The Chosen, By Chaim PotokThe Chosen
The Chosen, a fiction novel written in 1967 by Chaim Potok, is about two young Jewish boys and their friendship. It takes us along with them on their journey from adolescence to adulthood. They face many conflicts, and through those trials the author makes his readers think more deeply into life’s true meanings.
The novel was set in New York during the Second World War. Since the main characters are Jews, this period of time is very significant. Not only were the Jews persecuted during WWII, but New York was also close to a military base, which made it a prime target for bombing. Even the setting has an underlying sense of tension.
One of the protagonists in The Chosen is Reuven Malter. Reuven is an orthodox Jewish boy. He is a very smart and diligent student. His father, David Malter raises Reuven alone in Brooklyn, New York as his mother has already passed away. Reuven has glasses, brown hair and eyes, and dresses in the typical orthodox manner. A plain boy, he has a bright mind and a very caring soul.
The other protagonist in the novel is Danny Saunders. Danny is the son of a very devoted Hasidic Jewish tzaddik. However, Danny is not a very enthusiastic Hasid. He has earlocks, grows a beard, and wears the traditional Hasidic outfit, but he doesn’t have the reverence for it that he should. Danny is a genius. His religion forbids him to read literature from the outside world, so he struggles with his thirst for knowledge and the restraints that have been put on him by both his father and his religion. He lives with his father, mother, older sister, and younger brother in Brooklyn as well.
The first antagonist is Danny. He and Reuven had many difficulties. They resolve their problems in the course of the book, but at the beginning they hate each other. Their religious views are also very opposite. Once they overcome their differences, they become best friends.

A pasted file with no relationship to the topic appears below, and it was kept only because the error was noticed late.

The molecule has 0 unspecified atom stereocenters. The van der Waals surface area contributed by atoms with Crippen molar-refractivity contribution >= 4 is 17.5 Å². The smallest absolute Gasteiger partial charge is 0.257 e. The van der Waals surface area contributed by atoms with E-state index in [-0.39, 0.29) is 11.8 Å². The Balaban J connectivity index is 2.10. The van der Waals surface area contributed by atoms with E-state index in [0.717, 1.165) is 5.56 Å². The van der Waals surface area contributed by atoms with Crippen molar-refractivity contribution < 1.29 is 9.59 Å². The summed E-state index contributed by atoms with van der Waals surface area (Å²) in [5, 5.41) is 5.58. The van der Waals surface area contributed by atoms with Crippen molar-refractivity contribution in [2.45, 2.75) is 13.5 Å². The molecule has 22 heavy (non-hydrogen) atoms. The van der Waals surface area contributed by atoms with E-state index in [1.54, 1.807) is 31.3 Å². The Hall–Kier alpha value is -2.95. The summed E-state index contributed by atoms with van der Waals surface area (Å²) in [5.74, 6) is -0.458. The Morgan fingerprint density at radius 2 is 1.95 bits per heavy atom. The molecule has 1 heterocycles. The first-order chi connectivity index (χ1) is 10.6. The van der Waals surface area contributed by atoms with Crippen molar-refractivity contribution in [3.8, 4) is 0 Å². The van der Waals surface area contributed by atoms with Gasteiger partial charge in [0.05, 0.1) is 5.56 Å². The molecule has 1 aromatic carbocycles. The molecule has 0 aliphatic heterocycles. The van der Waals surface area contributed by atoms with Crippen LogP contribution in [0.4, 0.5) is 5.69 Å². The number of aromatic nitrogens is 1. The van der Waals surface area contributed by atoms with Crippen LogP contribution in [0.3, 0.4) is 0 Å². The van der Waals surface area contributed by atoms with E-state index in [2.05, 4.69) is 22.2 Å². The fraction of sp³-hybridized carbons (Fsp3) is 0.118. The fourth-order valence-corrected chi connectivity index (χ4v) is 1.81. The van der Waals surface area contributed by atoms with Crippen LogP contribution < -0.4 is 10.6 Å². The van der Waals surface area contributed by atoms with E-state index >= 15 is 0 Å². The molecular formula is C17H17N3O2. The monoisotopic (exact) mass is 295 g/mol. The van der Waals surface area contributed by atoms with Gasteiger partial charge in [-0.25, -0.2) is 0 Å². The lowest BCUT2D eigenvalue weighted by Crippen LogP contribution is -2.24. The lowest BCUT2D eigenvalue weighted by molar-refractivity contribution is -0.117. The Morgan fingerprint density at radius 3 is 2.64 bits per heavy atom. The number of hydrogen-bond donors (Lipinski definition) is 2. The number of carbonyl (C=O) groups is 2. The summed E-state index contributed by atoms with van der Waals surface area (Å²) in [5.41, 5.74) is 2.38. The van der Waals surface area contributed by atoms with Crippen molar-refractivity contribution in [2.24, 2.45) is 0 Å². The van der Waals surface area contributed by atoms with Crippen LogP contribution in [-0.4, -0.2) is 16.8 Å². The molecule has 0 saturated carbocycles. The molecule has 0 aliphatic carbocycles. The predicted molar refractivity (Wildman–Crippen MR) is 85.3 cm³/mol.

Reb Saunders is the second antagonist. A Hasidic tzaddik, he led his people into freedom in America. Reb has strange ideas on raising Danny. He believes that silence will teach Danny compassion and give him an understanding for pain. He does not talk to his son about anything but the Talmud. Loving and respecting each other immensely, Reb and Danny just never get a chance to express their feelings with one another. Reb holds Danny back and doesn’t allow him to reach his full potential, because he feels it is best for Danny.
The most important supporting character is David Malter, Reuven’s father. Mr. Malter is a journalist. Weak and often ill, he is a Zionist proud of his religion and heritage. He provides Danny with a worldview giving him the opportunity to expand his mind and broaden his viewpoint. He also gives Reuven self-confidence and the ability to make his own decisions. He supports Reuven, helps him through hard times, and shares insights with him. ?A man must fill his life with meaning, meaning is not automatically given to life. It is hard work to fill one’s life with meaning,? Mr. Malter once said to his son.
Reuven acts as a buffer between Reb and Danny Saunders. Since Reb feels he can’t talk to Danny in order to raise him properly, he talks to Reuven about Danny. They talk to each other through Reuven. Reuven is also a very supportive and encouraging friend to Danny. He gives him advice and is willing to listen to Danny’s problems.